Finally, Dogfish Head Brewery claims the distinction of having brewed the hoppiest beer on record. Hoo Lawd, an India pale ale, checks in at 658 International Bittering Units. Most IPAs fall in the 40-60 IBU range.

    Beer…By the Numbers

  • Budweiser’s advertising expenditures in 2012: $449 million.
  • Its rank among U.S. advertisers in 2012: 25th.
  • Decline in Budweiser sales from 1988 to today: 68 percent.
  • U.S. beer sales in 2013: 196.2 million barrels.
  • Change from the year before: Down 1.9 percent.
  • U.S. craft beer sales in 2013: 15.3 million barrels.
  • Change from the year before: Up 17.2 percent.
  • Craft beer’s share of the U.S. beer market in 2013: 7.8 percent.
  • IPA’s share, by volume, of the craft beer market, in 2014: 21 percent.
  • Increase in IPA sales, by volume, from 2013 to 2014: 47 percent.
  • Breweries per 100,000 people in the U.S. today: 1.
  • Breweries per 100,000 people in the U.S. in 1870: 9.
  • Winning men’s time at this year’s Flotrack Beer Mile championship: 5 minutes, 0.23 seconds (by Corey Gallagher).
  • Current men’s record for the Beer Mile: 4 minutes, 57 seconds (held by James Nielsen).
  • Current women’s record for the Beer Mile: 6 minutes, 17.76 seconds (held by Elizabeth Herndon).
  • The Beer Mile Comes of Age

    It began in Burlington, Ontario, on a hot August night in 1989. Conditions were perfect for a group of Canadian runners to devise a new workout: swill four beers and sprint four laps. The Beer Mile was born.

    Several members of the original crew went on to college in Kingston, and there they drew up the official Beer Mile rules: where beer should be consumed; the quantity and minimum alcohol content; proper disposal; restrictions against tampering or drinking aids; and, most importantly, the one-lap penalty for puking.

    Beer Mile organizers also asked competitors to send in the times from their runs—which, due to open-container bans and other laws, often took place in secret.

    As word got around, Beer Milers got serious about the event. And times for the event fell quickly. This April, James Neilsen became the first runner to break the five-minute barrier. (Neilsen believes he can get his time down to 4:25, or even 4:20.)

    The Beer Mile isn’t on the program for the Olympics, although ex-Olympians have taken up the challenge. However, the first-ever world competition is tentatively scheduled for San Francisco next spring.

    The Friday Mash (Good Housekeeping Edition)

    On this day in 1885, Clark W. Bryan founded Good Housekeeping magazine. Famous writers who have contributed to it include Somerset Maugham, Edna St. Vincent Millay, Frances Parkinson Keyes, A.J. Cronin, Virginia Woolf, and Evelyn Waugh.

    And now…The Mash!

    We begin in New Brunswick, Canada, where a Budweiser blimp went rogue. The blimp, which broke loose at a hockey promotion in St. John, wound up in a wooded area northeast of the city.

    Authorities in Siberia are investigating a brewery that put images of Soviet World War II heroes on beer cans. Some veterans think the brewery is exploiting the heroes for profit.

    Illegal 20 years ago, microbreweries are flourishing in Japan. Ingrid Williams of the New York Times visits several in Osaka, the nation’s unofficial culinary capital.

    Meet the Roger Bannister of beer running. James Neilsen ran the Beer Mile in 4:57. A Beer mile contestant must consume a 12-ounce portion of beer every 400-meter lap.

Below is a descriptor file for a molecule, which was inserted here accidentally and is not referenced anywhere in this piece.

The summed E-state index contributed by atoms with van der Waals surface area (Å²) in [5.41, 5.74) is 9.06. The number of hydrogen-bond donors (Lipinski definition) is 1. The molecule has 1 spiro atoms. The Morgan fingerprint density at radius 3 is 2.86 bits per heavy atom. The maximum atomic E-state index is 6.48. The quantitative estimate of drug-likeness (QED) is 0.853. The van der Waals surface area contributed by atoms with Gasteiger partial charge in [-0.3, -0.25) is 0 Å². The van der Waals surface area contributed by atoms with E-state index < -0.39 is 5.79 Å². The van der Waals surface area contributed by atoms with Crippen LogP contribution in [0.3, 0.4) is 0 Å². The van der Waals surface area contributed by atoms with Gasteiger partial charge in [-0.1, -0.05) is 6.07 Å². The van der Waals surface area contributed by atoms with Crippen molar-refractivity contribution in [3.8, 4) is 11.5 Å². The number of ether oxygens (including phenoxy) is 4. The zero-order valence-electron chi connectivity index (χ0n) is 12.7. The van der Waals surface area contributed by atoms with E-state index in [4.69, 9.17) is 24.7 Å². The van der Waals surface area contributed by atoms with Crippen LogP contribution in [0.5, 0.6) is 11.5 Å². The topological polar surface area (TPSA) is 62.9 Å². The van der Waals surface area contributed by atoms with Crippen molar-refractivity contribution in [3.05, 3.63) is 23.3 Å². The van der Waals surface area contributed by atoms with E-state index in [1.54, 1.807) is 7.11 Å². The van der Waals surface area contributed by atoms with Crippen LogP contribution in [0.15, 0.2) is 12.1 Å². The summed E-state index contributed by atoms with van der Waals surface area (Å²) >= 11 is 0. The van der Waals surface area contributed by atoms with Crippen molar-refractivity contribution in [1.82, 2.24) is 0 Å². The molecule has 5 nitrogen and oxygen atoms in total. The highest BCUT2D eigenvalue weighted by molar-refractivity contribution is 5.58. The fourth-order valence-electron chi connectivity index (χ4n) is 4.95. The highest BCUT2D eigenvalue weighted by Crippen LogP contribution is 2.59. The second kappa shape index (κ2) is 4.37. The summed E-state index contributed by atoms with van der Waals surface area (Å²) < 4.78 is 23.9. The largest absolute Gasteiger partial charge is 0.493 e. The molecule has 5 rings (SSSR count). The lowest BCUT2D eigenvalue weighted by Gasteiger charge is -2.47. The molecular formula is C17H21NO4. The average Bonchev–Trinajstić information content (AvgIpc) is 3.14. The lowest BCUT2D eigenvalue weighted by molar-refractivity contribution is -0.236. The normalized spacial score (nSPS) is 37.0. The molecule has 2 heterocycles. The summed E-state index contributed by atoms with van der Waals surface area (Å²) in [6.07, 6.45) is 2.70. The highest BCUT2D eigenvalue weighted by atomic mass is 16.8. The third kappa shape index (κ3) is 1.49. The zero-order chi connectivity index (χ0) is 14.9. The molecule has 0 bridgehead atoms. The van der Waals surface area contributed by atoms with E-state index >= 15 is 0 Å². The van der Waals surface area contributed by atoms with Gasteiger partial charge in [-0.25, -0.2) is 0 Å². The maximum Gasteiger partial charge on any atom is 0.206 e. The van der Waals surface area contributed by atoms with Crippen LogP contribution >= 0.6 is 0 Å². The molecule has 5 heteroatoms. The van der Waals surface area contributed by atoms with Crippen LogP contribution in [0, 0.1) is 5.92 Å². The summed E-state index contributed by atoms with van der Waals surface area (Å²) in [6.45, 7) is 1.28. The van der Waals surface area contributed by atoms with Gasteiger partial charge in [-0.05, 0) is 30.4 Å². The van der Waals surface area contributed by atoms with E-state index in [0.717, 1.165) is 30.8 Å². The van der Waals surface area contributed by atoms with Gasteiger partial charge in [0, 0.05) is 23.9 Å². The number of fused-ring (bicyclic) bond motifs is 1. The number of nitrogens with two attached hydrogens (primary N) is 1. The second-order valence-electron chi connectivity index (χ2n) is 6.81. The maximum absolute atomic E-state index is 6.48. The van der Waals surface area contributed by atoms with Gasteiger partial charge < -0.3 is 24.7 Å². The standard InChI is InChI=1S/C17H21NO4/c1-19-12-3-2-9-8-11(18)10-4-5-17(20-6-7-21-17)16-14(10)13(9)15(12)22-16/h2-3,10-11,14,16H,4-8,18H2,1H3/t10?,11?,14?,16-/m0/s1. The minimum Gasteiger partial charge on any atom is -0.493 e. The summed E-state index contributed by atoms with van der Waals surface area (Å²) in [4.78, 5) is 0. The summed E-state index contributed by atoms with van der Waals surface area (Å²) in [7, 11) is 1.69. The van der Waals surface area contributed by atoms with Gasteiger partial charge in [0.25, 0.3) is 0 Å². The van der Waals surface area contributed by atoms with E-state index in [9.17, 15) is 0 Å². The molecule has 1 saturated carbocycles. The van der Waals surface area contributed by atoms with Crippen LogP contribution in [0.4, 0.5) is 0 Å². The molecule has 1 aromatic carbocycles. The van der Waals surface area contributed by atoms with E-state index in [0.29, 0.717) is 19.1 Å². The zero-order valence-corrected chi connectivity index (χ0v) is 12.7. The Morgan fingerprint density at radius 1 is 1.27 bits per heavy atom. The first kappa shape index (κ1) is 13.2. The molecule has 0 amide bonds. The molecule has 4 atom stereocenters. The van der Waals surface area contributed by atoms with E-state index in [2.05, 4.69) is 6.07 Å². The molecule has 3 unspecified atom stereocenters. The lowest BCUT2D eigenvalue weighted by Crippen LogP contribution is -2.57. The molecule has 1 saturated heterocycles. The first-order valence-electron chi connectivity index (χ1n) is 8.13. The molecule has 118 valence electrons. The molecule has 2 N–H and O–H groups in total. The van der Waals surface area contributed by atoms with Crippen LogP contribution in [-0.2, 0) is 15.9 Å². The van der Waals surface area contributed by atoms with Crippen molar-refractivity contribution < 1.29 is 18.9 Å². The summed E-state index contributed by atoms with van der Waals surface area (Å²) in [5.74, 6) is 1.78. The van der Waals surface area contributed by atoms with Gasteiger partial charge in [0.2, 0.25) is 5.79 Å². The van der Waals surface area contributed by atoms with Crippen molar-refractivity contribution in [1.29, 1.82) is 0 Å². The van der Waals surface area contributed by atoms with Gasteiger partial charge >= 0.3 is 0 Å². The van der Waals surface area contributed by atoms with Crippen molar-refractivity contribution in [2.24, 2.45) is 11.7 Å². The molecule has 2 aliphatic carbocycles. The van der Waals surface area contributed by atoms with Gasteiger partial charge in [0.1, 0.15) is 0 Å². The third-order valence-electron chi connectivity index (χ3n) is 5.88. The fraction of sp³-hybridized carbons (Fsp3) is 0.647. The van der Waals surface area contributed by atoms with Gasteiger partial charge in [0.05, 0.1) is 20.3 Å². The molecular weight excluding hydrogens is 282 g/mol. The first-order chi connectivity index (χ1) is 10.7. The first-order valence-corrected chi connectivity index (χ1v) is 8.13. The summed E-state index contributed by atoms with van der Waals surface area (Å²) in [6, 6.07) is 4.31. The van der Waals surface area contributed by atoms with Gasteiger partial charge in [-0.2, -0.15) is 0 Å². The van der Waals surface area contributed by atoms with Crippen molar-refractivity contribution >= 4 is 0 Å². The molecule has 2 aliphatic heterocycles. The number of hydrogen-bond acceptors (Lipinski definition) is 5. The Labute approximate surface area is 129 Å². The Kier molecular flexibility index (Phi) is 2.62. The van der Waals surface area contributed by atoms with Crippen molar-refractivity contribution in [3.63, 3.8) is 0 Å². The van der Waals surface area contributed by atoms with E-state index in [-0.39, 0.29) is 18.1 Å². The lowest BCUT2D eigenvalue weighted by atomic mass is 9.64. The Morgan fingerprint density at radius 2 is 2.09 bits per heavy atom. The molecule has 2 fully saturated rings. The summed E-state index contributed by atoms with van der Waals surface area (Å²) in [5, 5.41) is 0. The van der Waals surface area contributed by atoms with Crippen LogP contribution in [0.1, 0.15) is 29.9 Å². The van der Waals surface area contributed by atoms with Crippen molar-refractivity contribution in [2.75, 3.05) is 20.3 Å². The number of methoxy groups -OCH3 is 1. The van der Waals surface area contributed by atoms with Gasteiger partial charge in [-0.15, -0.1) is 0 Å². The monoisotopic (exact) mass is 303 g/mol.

Ty Burrell, who plays the bumbling dad on the TV sitcom “Modern Family,” has opened The Beer Bar, a restaurant and beer garden in Salt Lake City. Its signature dish will be the Reuben brat.

    Forget about using Bitcoins to buy beer in Ohio. The Department of Public Safety has concluded they’re too volatile. That, and they aren’t recognized as legal currency.

    Boston Beer Company CEO Jim Koch reveals his secret for not getting drunk. Before drinking, he downs one teaspoonful of Fleischmann’s yeast for every beer he intends to consume.

    The Friday Mash (Pliny the Elder Edition)

    On this day in 79 B.C., Mount Vesuvius erupted, wiping out the towns of Pompeii and Herculaneum and killing more than 15,000 people. Its most famous victim was Pliny the Elder, the naturalist whose writings about hops earned him recognition from the Russian River Brewing Company. The brewery’s renowned double IPA bears his name.

    And now…The Mash!

    We begin in Morgantown, the home of West Virginia University, which has reclaimed the number-one spot in the Princeton Review’s ranking of top party schools. WVU also ranks first in the “Lots of Beer” category.

    You can’t win ‘em all. Olympic athlete Nick Symmonds came up six seconds short of the world record for running the Beer Mile, in which contestants chug a beer before the race and at each quarter mile.

    Australian scientists have found that feeding brewer’s grain to cows can reduce their methane emissions by at least 15 percent. Methane is a potent greenhouse gas, and cows burp up a lot of it.

    With this beer I thee wed? Many couples are substituting craft beer for Champagne toasts at their wedding receptions. Their beer selections often honor the states the bride and groom come from.

    Visitors to Fort Collins, Colorado, can now spend the day beer touring on a bicycle. There are six breweries located along three miles of trails, along with a “bike library” that will rent you one.

    Boxed wine has been on store shelves for years, but will drinkers buy beer in square bottles? Heineken is experimenting with them.

    Finally, a 1940 ad for Schaefer Bock Beer, which looked like something out of a Dr. Seuss book, inspired the Village Voice’s Eric Sundermann to write a beery version of One Fish, Two Fish, Red Fish, Blue Fish.